I think veal sums up everything that is bizarre and cruel about eating meat. Veal is the meat of bull calves – usually from dairy cattle. These calves are taken away from their mothers at around a day old and then kept in hutches, stalls or indoor sheds to restrict movement so as to prevent connective tissue from developing as the paler the meat the better the quality is considered. Nice.
And of course these are the lucky ones. Or unlucky ones. Depends on how you see it. Up to 99,000 are still shot every year and over 10,000 exported to the continent because the demand for veal in this country is obviously nothing like the demand for dairy so there is a huge surplus of male dairy calves. Just imagine a pile of 99,000 dead day old male calves – what a heinous waste – just so that we can have our milk and cheese. How can a pint of semi-skimmed milk or a chunk of cheddar ever justify the barbaric means?
Veal has always been a controversial issue in terms of animal welfare but there are improvements happening and people are becoming more aware.
Multiple animal welfare organizations, who strongly focus on factory farming, have spent decades trying to educate consumers about several veal production procedures they consider to be inhumane. This education has proven successful in creating pressure on the industry, resulting in changes in the methods used by the veal industry over the past 30 years or so.
Living space was always a huge issue of concern and a strong animal welfare movement concerning veal started in the 1980s with the release of photographs of veal calves tethered in crates where they could barely move. After the release of these photographs, veal sales plummeted, and have never recovered.
Veal crates thank became illegal in the UK in 1990, and a full ban was placed for the entire European Union in 2007. The American Veal Association has announced their plan to phase out the use of crates by 2017. So that’s at least progress.
Although not common in the UK, veal farms are widespread on the continent. Around six million calves are reared for veal within the EU every year. The biggest EU producers are France (over 1.4 million calves), the Netherlands (1.5 million calves) and Italy (almost 800,000 calves).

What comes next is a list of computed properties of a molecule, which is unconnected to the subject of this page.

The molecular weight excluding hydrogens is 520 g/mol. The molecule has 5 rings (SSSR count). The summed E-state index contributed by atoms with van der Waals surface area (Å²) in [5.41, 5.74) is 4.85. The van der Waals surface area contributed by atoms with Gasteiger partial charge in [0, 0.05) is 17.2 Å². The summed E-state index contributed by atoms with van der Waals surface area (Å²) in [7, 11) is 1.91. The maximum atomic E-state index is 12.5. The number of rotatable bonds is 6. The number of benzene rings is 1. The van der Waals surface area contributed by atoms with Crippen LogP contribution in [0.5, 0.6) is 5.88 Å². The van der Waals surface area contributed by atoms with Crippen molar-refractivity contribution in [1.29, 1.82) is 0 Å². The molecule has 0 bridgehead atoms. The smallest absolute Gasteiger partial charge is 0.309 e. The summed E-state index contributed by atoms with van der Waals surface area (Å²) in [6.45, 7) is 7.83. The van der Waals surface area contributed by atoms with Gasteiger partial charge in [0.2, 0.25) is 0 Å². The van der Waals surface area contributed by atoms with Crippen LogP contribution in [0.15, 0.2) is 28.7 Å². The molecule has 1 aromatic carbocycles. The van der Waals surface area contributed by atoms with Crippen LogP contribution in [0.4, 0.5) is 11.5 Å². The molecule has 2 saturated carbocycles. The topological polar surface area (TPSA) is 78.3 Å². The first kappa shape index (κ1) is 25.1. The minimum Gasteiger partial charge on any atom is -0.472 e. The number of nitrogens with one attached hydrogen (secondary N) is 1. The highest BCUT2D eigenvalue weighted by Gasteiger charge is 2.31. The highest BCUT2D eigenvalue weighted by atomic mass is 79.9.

If you insist on eating veal then here’s a good article with guidelines on how to do it as ethically as you can from the freedomfood.com website:
What’s the deal with ethical veal?
Well, it is not quite that simple. The veal industry rightly got a very bad name due to the use of veal crates, one of the most bizarre and cruel ways to keep calves it is possible to come up with. Fortunately, the crates were banned in the UK in 1990 and eventually banned across the EU in 2006. But while crates may be a thing of the past and the calves have to be given some roughage as part of their diet, the standards for rearing veal calves in the EU are still lower than those required in Britain. It’s not just the amount of space provided that is different. Calves on the continent don’t have to be given straw bedding once they are more than two weeks old and EU legislation does not require their diet to be sufficiently iron-rich to avoid the animals becoming anaemic. All-in-all, it is hardly surprising that veal has disappeared from the welfare-conscious shopper’s trolley. But if you eat meat, like a drop of milk in your tea or a slice of cheese in your sandwich, it is time to think again.
There is a very strong argument for eating veal – but only British high-welfare or British rose veal*. About 10,000 male British dairy calves were killed last year, simply for being the wrong sex and unable to produce milk. With the ban on live transport lifted, a further shocking 11,000 were shipped abroad last year – and the live transport trade is growing. Animal lovers are rightly concerned about the fact that live calves are transported over these distances, sometimes in appalling conditions and having experienced the trauma of auction, to live in conditions illegal in the UK. It’s an issue Compassion in World Farming and the RSPCA have been trying to tackle through a forum on veal calf exports they set up in 2006. A recent RSPCA survey revealed consumers are really concerned about live transport and an epetition against the live export of calves is currently gathering signatures (http://epetitions.direct.gov.uk/petitions/42002) .
British high welfare veal provides another, ethical option. Calves can be reared in the UK where legally they have to be given bedding and a proper diet that not only ensures their digestive systems can develop normally, but also ensures they do not become anaemic. Choose veal with the Freedom Food logo and the animals will have been reared to RSPCA standards, which ensures higher welfare.
Farmers like Freedom Food member David Tory are raising British veal calves which are free to run around with pen mates and in fact have a longer life than chicken, pigs, turkeys and lamb!
Your choices make such a difference – so always make sure it’s British high-welfare veal – whether you are cooking at home or eating out.
*Freedom Food labelled British high welfare veal comes from calves reared to the RSPCA welfare standards, slaughtered between 6 and 12 months. They must have evidence that their blood haemoglobin is above accepted levels. Calves slaughtered between 8 and 12 months can also be called ‘rose’ veal.